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When police said the words 'George Pell', a family finally understood their son's death.

Four years after 31-year-old man ‘R’ (full name withheld) died of a drug overdose, his father’s phone rang. It was the police. They were investigating allegations against Cardinal George Pell – allegations of child sexual abuse from the 1990s – and they had questions about his son.

In that moment, the grieving father realised it all made sense. The withdrawal from friends and family. The addiction. The waste of life.

“He was stunned,” the man’s lawyer Lisa Flynn told Mamamia‘s No Filter podcast. “I think he’s described that you could have blown him over like a feather.”

Pell, 77, is now in prison for the depraved crimes he committed against R and his friend, who also remains unnamed, back in 1996 when they were 13-year-old choirboys. The senior Catholic was found guilty of five counts of child abuse in December, and was on Wednesday sentenced to a maximum of six years behind bars, with a non-parole period of three years and eight months. The crimes were brazen and “breathtakingly arrogant”, County Court Chief Judge Peter Kidd said during sentencing: “The power imbalance between the victims and senior church leaders or officials, yourself included, was stark.”

Pell denies the abuse, and his legal team are appealing the conviction.

Lisa Flynn on the abuse, the fallout and jailing of a giant. (Post continues below.)

It was only during the trial that R’s father learned the details of what happened in the sacristy of Melbourne’s St Patrick’s cathedral two decades earlier. It was after Sunday mass. The boys were sneaking swigs of the communion wine when they were caught by Pell. The then-archbishop forced one of them to perform oral sex on him, then molested the other while he masturbated.

Though at the time, neither R’s father nor his mother knew what had happened to their son, they witnessed the fallout. Lisa Flynn explained to No Filter host Mia Freedman, that soon after the abuse occurred, R withdrew from his family and began taking hard drugs.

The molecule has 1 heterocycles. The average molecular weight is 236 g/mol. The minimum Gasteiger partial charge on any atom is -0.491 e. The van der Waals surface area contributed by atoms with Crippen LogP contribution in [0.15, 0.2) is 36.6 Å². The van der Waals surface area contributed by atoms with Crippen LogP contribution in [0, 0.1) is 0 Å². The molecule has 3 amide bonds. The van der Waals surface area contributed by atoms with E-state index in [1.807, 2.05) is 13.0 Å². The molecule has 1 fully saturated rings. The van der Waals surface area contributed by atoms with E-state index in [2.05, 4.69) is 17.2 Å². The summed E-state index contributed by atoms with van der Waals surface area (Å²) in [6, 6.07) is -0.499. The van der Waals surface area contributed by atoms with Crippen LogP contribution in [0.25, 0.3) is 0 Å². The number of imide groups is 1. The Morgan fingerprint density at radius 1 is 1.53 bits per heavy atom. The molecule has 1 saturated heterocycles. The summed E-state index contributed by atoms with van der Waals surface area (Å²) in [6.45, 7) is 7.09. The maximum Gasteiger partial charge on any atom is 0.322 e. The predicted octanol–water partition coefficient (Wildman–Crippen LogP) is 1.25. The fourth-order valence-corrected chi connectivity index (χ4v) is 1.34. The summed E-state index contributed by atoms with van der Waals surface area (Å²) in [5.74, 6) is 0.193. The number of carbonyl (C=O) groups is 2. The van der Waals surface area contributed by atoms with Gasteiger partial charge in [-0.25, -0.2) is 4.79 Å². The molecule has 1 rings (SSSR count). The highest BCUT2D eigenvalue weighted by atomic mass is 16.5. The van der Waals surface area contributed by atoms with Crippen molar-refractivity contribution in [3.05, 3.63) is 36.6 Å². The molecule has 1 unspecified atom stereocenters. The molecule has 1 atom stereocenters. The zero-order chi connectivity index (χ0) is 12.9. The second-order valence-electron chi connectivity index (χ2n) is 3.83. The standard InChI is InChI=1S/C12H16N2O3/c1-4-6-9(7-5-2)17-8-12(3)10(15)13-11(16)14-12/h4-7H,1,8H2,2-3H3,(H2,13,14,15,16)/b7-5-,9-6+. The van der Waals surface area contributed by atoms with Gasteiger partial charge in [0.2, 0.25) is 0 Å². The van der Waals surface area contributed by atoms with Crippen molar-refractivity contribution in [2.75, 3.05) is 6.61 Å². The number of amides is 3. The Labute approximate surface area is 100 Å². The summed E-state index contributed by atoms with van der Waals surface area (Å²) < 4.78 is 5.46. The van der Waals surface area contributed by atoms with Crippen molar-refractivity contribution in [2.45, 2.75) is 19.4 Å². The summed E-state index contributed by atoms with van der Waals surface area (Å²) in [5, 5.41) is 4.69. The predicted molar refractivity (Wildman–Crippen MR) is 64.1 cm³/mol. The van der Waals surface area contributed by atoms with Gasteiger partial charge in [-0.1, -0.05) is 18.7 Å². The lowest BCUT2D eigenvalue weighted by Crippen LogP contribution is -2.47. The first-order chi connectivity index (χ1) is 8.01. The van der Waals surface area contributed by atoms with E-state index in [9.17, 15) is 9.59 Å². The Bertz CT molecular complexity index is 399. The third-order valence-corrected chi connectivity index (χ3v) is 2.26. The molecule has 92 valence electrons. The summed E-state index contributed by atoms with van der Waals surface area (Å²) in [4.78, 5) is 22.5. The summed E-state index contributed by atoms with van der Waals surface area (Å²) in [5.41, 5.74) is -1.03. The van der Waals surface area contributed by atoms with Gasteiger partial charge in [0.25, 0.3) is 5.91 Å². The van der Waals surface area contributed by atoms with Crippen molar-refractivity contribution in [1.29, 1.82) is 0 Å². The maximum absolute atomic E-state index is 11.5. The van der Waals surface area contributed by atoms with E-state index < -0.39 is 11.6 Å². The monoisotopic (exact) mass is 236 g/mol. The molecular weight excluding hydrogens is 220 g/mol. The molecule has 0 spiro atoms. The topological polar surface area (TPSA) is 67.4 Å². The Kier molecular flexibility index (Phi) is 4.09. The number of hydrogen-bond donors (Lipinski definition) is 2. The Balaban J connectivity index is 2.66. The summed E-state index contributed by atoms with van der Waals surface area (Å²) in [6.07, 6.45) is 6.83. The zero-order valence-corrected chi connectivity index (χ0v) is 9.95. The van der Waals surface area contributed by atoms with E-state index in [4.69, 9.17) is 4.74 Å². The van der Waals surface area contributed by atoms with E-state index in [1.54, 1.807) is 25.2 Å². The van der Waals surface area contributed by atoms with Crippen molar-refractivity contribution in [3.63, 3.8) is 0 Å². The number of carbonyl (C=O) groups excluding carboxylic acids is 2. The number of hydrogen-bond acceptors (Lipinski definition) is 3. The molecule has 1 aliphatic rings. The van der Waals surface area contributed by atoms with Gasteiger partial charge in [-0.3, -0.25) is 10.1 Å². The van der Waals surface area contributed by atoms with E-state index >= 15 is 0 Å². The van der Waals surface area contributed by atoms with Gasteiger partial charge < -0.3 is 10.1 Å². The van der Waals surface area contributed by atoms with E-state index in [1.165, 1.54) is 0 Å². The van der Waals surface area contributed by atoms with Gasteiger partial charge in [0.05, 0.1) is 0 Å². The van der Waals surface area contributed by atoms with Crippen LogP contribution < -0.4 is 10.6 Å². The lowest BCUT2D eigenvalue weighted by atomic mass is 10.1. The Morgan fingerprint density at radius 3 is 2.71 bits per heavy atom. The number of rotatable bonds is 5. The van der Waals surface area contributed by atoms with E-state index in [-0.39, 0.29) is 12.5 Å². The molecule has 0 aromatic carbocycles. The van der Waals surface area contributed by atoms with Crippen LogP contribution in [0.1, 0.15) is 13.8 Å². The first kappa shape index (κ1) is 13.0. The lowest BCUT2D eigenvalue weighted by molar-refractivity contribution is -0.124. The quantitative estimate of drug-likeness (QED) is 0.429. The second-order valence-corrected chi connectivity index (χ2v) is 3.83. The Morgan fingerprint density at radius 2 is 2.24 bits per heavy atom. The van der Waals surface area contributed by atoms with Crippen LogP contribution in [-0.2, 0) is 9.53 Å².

“So the drug abuse coupled with this withdrawal – from not wanting to watch football with his dad, not wanting to talk to his grandma, not wanting to bake, which he enjoyed prior to that – there was a very big difference in how he was interacting with his family,” she said.

They engaged a psychologist, they supported him, gently questioned him about what was going on. But nothing. R died in 2014.

Video by SBS

For R’s father, Pell’s sentencing was difficult. Flynn was sitting alongside him in County Court.

“It was a tough day for him,” she said. “On one hand, he was satisfied in some sense that justice has been served, in that the person responsible for committing the crimes against his child has been convicted and has received a jail sentence for that. However, it was really sad for him to listen to the sentencing remarks to hear again how terrified and scared his 13-year-old son was at the time of the assault to reflect on the drug abuse that ultimately took his life.”

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Flynn said the father would prefer if Pell spent the rest of his life behind bars.

“He sees Pell has lived a long life, with a lot of luxuries and a lot of privileges, and a lot of life that his son never had. So in speaking with him I think that he would be disappointed if Pell was released back into the community,” she said.

Though he remains unidentified, in order to ensure the privacy of Pell’s surviving victim – R’s childhood friend, who bravely approached police about the crimes in 2015 – he also feels a responsibility to act on behalf of his son.

“Our client has instructed us to commence civil proceedings against the Catholic Church,” Flynn said, “and what we will be looking at in those proceedings is the culpability of the Catholic Church in this case, whether they could have or should have done more to stop the abuse from occurring.

“He does feel like he wants to have a voice around this issue to stop other kids from ever having to go through what his son did and to stop any other family going through what they have.”

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